The Reaper is a frightening creature embodying the god or angel of Death. They are represented as a skeleton dressed in a long black robe. This entity appears when your time to die has come and reaps your soul before sending you to the afterlife. Although their personality and work are as mysterious as Death itself, one thing is sure: this is not someone you want to meet anytime soon!
This allegory of Death exists in every culture, and throughout all the history we know. Our ancestors took a friendlier approach to Death. For example, our ancestors adopted a more friendly approach to Death:
• Thanatos (Greek god of Death) was an attractive young man with a noble heart.
• The Valkyries (Nordic mythology) were beautiful and heroic women who decided which Nordic soldiers should die on the battlefield.
The turning point in our attitude and way of thinking towards Death came in the 14th century when a significant part of Europe was ravaged by the Black Death. In some cities, one in five people died. The decaying corpses piled up in the streets, and everyone had loved ones to mourn.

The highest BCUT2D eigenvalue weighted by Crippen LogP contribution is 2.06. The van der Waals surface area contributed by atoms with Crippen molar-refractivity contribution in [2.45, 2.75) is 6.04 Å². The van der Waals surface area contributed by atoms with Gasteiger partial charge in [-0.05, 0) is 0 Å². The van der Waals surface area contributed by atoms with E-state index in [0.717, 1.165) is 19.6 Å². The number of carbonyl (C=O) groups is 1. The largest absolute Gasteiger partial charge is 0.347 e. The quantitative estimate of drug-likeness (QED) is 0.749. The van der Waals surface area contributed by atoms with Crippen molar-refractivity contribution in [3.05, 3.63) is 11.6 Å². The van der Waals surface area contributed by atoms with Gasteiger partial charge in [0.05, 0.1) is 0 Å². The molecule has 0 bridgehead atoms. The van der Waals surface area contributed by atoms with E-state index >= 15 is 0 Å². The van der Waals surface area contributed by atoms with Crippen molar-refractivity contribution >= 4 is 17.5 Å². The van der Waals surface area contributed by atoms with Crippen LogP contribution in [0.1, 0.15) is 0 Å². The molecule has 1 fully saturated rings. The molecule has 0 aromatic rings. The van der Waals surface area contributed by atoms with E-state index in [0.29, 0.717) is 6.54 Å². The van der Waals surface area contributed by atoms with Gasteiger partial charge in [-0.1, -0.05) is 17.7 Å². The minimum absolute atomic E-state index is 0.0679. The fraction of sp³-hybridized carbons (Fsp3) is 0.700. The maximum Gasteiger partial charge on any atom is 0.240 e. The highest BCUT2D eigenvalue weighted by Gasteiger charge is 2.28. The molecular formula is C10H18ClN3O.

During the Black Death, artists painted Death as a horrible figure coming from a mysterious shrine. Armed with deadly tools, Skeletons danced among the plague victims in the street or rode white horses with wagons full of corpses.
Finally, a figure in a black cloak (the first recognizable Great Grim Reaper) began to appear at the head of these abominable processions. His black tunic and curved scythe may have been inspired by plague doctors. They wore a black shroud and bird-shaped masks to protect themselves from contamination.
The name “The Great Grim Reaper” appeared only in the 19th century, although “The Grim Reaper” was the nickname of Death since the 13th century.